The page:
We all know the line “Jack of all trades. Master of none.” Clients usually want something specific and they will find the designer that is best at it. So try to focus on the thing you love doing the most and build your portfolio around that. Be the go-to Food Typography Girl or The Animal Icon Guy. This will help you with build a solid client base especially when you’re just starting out.
But do be careful if you don’t like to be pigeonholed. We’ve written about this in the past on “How to find your own style as a designer”. It’s a slippery slope, but when you’re just starting out, focusing on one particular thing usually helps spread the message and makes self promotion easier.
Become an expert
Share your knowledge by creating content through a blog or a tutorial. I hear you thinking, “But what if I’m not yet an expert?”That doesn't really matter. Even if you are just starting out, you can share your experience because there will always be someone who is even earlier in their career than you. Talk about your progress, your values, your workspace, your latest project. Try to talk about things that your future clients will be interested in. So instead of writing about “How to Make a Website in WordPress,” talk about “How the Right Website Design Can Increase Sales.” This will definitely be of interest to them and it will show your potential clients that you are an expert in your field. Clients love experts! 🙂
Passion projects, or side projects, are something special and can lead to powerful changes in your career. Tobias has talked about side projects a lot on this blog — his “Why Side Projects Should Be Stupid” article is especially insightful.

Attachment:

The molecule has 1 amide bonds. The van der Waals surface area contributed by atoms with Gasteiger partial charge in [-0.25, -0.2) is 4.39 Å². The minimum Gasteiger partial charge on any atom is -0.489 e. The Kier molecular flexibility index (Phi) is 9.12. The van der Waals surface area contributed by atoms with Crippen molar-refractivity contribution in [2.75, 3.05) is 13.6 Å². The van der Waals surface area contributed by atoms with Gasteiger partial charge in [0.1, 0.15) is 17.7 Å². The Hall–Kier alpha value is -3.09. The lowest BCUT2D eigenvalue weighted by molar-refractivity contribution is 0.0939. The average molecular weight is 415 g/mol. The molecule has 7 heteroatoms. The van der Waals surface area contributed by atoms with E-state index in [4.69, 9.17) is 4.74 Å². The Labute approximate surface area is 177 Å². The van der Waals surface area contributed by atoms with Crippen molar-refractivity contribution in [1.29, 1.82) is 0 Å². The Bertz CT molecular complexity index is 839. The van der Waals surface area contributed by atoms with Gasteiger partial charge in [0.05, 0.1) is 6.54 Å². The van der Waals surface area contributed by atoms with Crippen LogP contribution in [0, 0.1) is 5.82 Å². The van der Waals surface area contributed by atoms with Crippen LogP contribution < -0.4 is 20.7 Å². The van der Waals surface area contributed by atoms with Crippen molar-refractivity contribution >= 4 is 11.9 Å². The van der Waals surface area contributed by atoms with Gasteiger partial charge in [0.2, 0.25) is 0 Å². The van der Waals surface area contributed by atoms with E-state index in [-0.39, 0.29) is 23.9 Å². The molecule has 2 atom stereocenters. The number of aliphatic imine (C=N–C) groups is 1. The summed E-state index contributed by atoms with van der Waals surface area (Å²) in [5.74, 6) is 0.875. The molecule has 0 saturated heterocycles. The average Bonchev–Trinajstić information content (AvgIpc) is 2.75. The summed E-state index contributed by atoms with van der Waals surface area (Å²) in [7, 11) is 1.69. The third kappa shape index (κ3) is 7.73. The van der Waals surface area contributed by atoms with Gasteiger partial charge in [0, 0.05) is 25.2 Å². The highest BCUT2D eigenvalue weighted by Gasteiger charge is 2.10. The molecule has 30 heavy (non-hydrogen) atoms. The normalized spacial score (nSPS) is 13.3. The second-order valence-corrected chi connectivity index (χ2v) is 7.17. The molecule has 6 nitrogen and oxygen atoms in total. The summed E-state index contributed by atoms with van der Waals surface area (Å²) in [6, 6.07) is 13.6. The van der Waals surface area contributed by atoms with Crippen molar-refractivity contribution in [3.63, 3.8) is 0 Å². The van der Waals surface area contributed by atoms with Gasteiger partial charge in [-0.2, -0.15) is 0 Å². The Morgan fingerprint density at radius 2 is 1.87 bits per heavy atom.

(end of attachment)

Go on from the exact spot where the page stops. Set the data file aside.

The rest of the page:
There are two kinds of side projects: those that eventually take over and become your main source of income, and those which are similar to a marketing campaign for your own services. In either case you want to be careful that your side project is actually driving traffic to your main design services, and not overwhelming you with more work that may not pay your bills.
Passion projects can include pretty much anything; they can be free tools for your fellow designers, e-books with helpful content for your clients, or just something funny that makes people laugh but promotes you as the designer. It’s essentially indirect marketing for you, even though the passion project has nothing to do with design itself.
Side projects are a great way to fill up your portfolio when you’re just starting out. They also show potential clients and partners that you enjoy doing what you do and don’t just do it for the moneyz.
I hope these little strategies help you on your journey to new clients. And don’t forget, not one of us got our dream client right away. It was a journey and oftentimes many clients later that we found the clients we wanted to work for in the first place.
In our next article we will discuss the top tools that help you get new clients, giving you a bit more tactical and practical tips you can immediately act on.
Hi! My name is Rosa but you can call me Nika. I’m a freelance designer living and loving Amsterdam. I'm the author of this article.